“Merry Christmas” Vs “Happy Holidays”

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December 27, 2008

“Merry Christmas” Vs “Happy Holidays”

Though this article is not relevant to the majority of Orthodox Christians (since most of Orthodoxy is still on the Church– ahem, Julian– Calendar), it is worth reading considering the rise of secularism and the “good fruit” of ecumenism. NFTU


(Tri-state Defender)
So, do you say “Merry Christmas” or “Happy Holidays”? It’s shaping up to be one of the great debates of this young century.

For Christians, the holiday season is a time to celebrate the birth of Jesus Christ. The season carries different meanings, however, for other religious and cultural groups. This time of year, Jewish Americans are celebrating the eight-day Jewish holiday ‘Hanukkah,’ meaning the festival of lights. Many African Americans are celebrating Kwanzaa, the festival that celebrates family roots and culture. For many atheists and agnostics, the season is a festive time to exchange presents and celebrate family.

The adoption of the phrase “happy holidays” by retailers and businesses has caused both concern and anguish among Christian communities who argue their faith and religion are being pushed into the background.

Moreover, they note that the phrase “Merry Christmas” still has widespread public support. Rasmussen Reports, the company who conducted the survey on the importance of Christmas for Americans, found in 2006 that 69 percent American adults use the phrase “Merry Christmas” compared to one in four who prefers “Happy Holidays.”

Some retailers are now taking a stand for “Merry Christmas.” Hewlett and Dunn Boots, a Collierville company, is currently running a TV ad proclaiming great western wear and its Merry Christmas greeting policy.

Dr. Yvonne Osborne of Midtown and Ester Patrick of South Memphis, like 64 percent of Americans surveyed by Rasmussen, see Christmas as a religious holiday celebrating the birth of Jesus.

“Happy Holidays is generic and anti-Christian,’ said Dr. Osborne, a psychologist. A member of St. Andrew AME, she added that because her clients are diverse so she uses Happy Holidays at work and uses “Merry Christmas” in her personal life.

A long time LeBonheur employee and year-in, year-out Grizzlies fan, Patrick said, “I like “Merry Christmas” because of what it stands for.”

“For me, it’s a symbol of Jesus Christ. Happy Holidays is non-offensive to different faiths,” said the Vision Temple Ecumenical Church member. “But, “Happy Holidays” could mean anything, including Happy Turkey Day.”

Inclusion is precisely why Kenneth Johnson prefers “Happy Holidays.” A local truck driver, Johnson said, “I like “Happy Holidays”. I don’t want to offend anyone. “Happy Holidays” is more appealing, telling you to be happy and enjoy the holidays and to make the best of it.”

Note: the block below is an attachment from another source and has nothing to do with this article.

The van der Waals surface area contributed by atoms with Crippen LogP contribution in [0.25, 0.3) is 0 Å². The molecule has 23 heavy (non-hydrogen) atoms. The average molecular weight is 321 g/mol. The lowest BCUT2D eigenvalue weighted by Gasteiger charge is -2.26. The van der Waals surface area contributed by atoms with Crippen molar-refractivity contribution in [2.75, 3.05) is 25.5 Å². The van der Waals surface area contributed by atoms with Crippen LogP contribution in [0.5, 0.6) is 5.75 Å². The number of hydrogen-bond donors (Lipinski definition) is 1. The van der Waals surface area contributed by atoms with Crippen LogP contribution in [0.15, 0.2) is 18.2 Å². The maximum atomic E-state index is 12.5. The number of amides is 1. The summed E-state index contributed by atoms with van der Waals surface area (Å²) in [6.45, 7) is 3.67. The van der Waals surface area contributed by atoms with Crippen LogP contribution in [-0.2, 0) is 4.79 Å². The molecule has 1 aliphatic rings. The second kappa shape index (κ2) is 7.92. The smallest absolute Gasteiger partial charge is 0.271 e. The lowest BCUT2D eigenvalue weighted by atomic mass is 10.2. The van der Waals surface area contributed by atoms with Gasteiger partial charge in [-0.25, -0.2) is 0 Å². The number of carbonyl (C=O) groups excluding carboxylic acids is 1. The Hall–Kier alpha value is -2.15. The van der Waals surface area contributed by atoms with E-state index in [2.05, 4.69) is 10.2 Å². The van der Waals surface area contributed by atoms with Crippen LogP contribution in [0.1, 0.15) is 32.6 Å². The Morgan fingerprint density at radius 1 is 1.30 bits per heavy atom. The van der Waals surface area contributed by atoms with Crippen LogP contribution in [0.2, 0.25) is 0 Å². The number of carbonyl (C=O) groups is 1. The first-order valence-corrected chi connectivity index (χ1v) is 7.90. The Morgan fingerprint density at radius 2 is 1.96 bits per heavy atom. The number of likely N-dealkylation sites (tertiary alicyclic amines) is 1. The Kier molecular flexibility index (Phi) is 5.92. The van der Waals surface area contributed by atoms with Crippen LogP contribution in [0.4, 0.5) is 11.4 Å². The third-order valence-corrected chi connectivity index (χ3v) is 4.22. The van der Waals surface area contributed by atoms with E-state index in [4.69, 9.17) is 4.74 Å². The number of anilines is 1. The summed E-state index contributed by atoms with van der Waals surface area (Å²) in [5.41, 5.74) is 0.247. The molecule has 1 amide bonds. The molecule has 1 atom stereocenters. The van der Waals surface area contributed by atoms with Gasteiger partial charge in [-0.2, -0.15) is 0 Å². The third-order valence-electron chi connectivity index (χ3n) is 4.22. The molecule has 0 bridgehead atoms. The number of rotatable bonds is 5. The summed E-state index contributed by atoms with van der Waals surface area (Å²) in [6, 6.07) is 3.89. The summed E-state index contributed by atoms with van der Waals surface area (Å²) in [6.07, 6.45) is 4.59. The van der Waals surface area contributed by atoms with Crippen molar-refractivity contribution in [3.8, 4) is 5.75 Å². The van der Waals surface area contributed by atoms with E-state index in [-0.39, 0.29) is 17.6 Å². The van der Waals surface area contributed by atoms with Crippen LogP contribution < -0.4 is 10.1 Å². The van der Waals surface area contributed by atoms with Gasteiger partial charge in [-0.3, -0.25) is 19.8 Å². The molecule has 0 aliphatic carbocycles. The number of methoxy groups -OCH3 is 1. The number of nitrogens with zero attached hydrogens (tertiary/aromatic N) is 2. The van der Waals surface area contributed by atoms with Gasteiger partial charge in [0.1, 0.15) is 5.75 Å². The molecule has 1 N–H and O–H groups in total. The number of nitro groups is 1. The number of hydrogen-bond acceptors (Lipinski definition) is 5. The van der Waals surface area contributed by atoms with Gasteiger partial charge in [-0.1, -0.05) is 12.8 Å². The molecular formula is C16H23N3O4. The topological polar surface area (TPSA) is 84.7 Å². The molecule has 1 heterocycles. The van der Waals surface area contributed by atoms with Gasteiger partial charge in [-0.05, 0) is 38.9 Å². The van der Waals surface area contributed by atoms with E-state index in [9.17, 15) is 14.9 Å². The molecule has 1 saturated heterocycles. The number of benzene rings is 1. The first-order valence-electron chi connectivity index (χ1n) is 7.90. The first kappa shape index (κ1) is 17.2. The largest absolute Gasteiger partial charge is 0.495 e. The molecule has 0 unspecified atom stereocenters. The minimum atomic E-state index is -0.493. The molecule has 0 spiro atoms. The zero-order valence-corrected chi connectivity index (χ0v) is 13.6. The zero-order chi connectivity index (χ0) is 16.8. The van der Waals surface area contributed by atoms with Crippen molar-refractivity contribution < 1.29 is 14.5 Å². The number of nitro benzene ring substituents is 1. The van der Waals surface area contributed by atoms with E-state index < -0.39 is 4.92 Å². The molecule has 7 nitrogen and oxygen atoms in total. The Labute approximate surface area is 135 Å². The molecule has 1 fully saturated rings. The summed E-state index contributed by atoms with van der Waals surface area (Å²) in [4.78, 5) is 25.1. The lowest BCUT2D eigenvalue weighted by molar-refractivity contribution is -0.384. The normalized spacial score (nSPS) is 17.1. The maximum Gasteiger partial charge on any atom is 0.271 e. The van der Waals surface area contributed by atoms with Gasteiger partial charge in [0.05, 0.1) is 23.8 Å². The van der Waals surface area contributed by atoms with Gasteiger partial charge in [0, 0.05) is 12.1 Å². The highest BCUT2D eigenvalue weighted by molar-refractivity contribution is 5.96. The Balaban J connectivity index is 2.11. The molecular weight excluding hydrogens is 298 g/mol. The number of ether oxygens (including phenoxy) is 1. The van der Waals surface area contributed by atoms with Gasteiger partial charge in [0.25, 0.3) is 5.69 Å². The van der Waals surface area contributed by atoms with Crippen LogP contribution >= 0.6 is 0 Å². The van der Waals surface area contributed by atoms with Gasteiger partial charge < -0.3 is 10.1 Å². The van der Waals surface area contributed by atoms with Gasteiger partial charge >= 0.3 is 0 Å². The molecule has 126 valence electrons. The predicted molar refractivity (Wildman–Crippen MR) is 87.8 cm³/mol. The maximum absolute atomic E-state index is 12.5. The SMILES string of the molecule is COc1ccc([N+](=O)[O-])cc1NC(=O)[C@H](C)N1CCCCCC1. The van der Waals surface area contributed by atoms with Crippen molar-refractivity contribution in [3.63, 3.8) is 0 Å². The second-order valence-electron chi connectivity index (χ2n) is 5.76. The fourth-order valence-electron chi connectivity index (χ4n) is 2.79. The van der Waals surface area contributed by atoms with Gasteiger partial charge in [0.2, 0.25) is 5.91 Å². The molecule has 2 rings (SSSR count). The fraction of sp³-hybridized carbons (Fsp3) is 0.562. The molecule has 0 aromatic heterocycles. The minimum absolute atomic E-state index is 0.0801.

Johnson says that “Merry Christmas” symbolizes children and their toys. “I’ve moved beyond that,” said Johnson, who admits to spoiling his 17-year-old daughter with presents. “Merry Christmas reminds me of Santa Claus. Happy Thanksgiving, Merry Christmas, Happy New Year – Happy Holidays covers all of them.”

Holiday Vs. Christmas

The wave of political correctness in using the phrase “Happy Holidays” runs afoul of public opinion, wrote Rasmussen on its www.rasmussenreports.com website. Sixty-nine percent (69 percent) of Americans said they preferred stores to use the phrase “Merry Christmas” in their seasonal advertising instead of “Happy Holidays.”

According to the 2006 poll, only 23 percent of 1,000 adults surveyed preferred the generic greeting. This meant that companies like Wal-Mart, who instituted a 2005 policy mandating employees use “Happy Holidays,” reversed itself the next year in 2006. The American Family Association and The Catholic League boycotted Wal-Mart and other stores that banned the use of the term “Merry Christmas” in their holiday merchandising. By reversing itself, Wal-Mart became a hero in some circles.

The Young Crowd

Interestingly, a new 2008 survey by Rasmussen Reports found that more women under 40 (70 percent) than women over 40 (63 percent) share the opinion that Christmas is the most important holiday.

Yolonda Spinks, 30, is a member of New Olivet Baptist Church and an adult student at LeMoyne Owen College.

“I’m not bother by either (of the two greetings),” said Spinks. “On Dec. 25, I’m celebrating the birth of Jesus.”

“I prefer ‘Merry Christmas’,” said the New Olivet Baptist Church member. “We have a diverse country now. It’s not Wal-Mart making employees say ‘Happy Holidays.’ It’s what you believe inside, as long as you know in your heart what you celebrate.”

Nineteen-year-old James “PJ” Shell doesn’t see the question as a big deal either. A member of Mississippi Boulevard Christian Church, he said that he always says “Merry Christmas.” His reason why? “I guess that’s how I was taught,” said Shell.

The breakdown of who says what also can be divided by political party. In 2006, more Republicans, 85 percent, favored use of “Merry Christmas” than Democrats (61 percent) and Independents (60 percent).

On Christmas Eve and Christmas Day, reports Rasmussen, 59 percent of Americans will attend a Christian Church service. By the numbers, married and middle income individuals are more likely to attend those services. Also, 81 percent of Americans will enjoy a big Christmas dinner with family or friends.

And, while 64 percent of Americans are celebrating Christmas as a religious holiday, there are 23 percent who treat it as a secular holiday and six percent who do not celebrate it at all.

Moreover, of the 69 percent who use “Merry Christmas” while greeting others, 71 percent are not offended by being greeted with “Happy Holidays.”

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